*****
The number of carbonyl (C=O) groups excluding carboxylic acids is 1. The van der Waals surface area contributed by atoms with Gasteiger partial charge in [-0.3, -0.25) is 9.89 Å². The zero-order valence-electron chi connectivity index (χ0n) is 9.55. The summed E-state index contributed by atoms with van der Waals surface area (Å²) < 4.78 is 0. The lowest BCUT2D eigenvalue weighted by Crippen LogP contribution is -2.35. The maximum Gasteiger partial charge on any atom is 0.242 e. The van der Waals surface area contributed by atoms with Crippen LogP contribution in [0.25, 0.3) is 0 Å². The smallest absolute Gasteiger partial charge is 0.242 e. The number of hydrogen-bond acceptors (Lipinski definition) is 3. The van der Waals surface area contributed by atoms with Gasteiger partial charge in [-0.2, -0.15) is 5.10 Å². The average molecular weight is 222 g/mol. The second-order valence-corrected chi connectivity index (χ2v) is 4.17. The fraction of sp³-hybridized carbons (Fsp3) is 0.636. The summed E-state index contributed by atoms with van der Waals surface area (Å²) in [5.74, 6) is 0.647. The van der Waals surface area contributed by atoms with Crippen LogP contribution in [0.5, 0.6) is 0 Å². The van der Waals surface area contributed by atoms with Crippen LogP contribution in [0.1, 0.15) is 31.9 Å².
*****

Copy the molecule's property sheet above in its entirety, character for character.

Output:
The number of carbonyl (C=O) groups excluding carboxylic acids is 1. The van der Waals surface area contributed by atoms with Gasteiger partial charge in [-0.3, -0.25) is 9.89 Å². The zero-order valence-electron chi connectivity index (χ0n) is 9.55. The summed E-state index contributed by atoms with van der Waals surface area (Å²) < 4.78 is 0. The lowest BCUT2D eigenvalue weighted by Crippen LogP contribution is -2.35. The maximum Gasteiger partial charge on any atom is 0.242 e. The van der Waals surface area contributed by atoms with Crippen LogP contribution in [0.25, 0.3) is 0 Å². The smallest absolute Gasteiger partial charge is 0.242 e. The number of hydrogen-bond acceptors (Lipinski definition) is 3. The van der Waals surface area contributed by atoms with Gasteiger partial charge in [-0.2, -0.15) is 5.10 Å². The average molecular weight is 222 g/mol. The second-order valence-corrected chi connectivity index (χ2v) is 4.17. The fraction of sp³-hybridized carbons (Fsp3) is 0.636. The summed E-state index contributed by atoms with van der Waals surface area (Å²) in [5.74, 6) is 0.647. The van der Waals surface area contributed by atoms with Crippen LogP contribution in [0.5, 0.6) is 0 Å². The van der Waals surface area contributed by atoms with Crippen LogP contribution in [0.1, 0.15) is 31.9 Å².